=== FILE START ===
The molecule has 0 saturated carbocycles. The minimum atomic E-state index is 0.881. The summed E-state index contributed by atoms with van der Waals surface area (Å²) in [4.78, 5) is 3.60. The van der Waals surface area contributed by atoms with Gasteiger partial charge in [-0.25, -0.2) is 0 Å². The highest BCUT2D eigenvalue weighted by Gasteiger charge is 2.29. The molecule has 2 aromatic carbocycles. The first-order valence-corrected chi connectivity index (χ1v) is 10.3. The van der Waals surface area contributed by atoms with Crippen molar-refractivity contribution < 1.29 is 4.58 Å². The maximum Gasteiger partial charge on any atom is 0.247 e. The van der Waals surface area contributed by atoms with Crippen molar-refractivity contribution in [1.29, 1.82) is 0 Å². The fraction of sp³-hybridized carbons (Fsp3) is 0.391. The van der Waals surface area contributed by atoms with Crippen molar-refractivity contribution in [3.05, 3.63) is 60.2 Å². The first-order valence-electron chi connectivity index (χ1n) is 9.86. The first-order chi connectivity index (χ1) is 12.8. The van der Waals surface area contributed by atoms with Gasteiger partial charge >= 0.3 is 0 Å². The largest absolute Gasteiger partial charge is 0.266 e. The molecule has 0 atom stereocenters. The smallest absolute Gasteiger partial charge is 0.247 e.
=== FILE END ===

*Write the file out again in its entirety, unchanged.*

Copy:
The molecule has 0 saturated carbocycles. The minimum atomic E-state index is 0.881. The summed E-state index contributed by atoms with van der Waals surface area (Å²) in [4.78, 5) is 3.60. The van der Waals surface area contributed by atoms with Gasteiger partial charge in [-0.25, -0.2) is 0 Å². The highest BCUT2D eigenvalue weighted by Gasteiger charge is 2.29. The molecule has 2 aromatic carbocycles. The first-order valence-corrected chi connectivity index (χ1v) is 10.3. The van der Waals surface area contributed by atoms with Crippen molar-refractivity contribution < 1.29 is 4.58 Å². The maximum Gasteiger partial charge on any atom is 0.247 e. The van der Waals surface area contributed by atoms with Crippen molar-refractivity contribution in [1.29, 1.82) is 0 Å². The fraction of sp³-hybridized carbons (Fsp3) is 0.391. The van der Waals surface area contributed by atoms with Crippen molar-refractivity contribution in [3.05, 3.63) is 60.2 Å². The first-order valence-electron chi connectivity index (χ1n) is 9.86. The first-order chi connectivity index (χ1) is 12.8. The van der Waals surface area contributed by atoms with Gasteiger partial charge >= 0.3 is 0 Å². The largest absolute Gasteiger partial charge is 0.266 e. The molecule has 0 atom stereocenters. The smallest absolute Gasteiger partial charge is 0.247 e.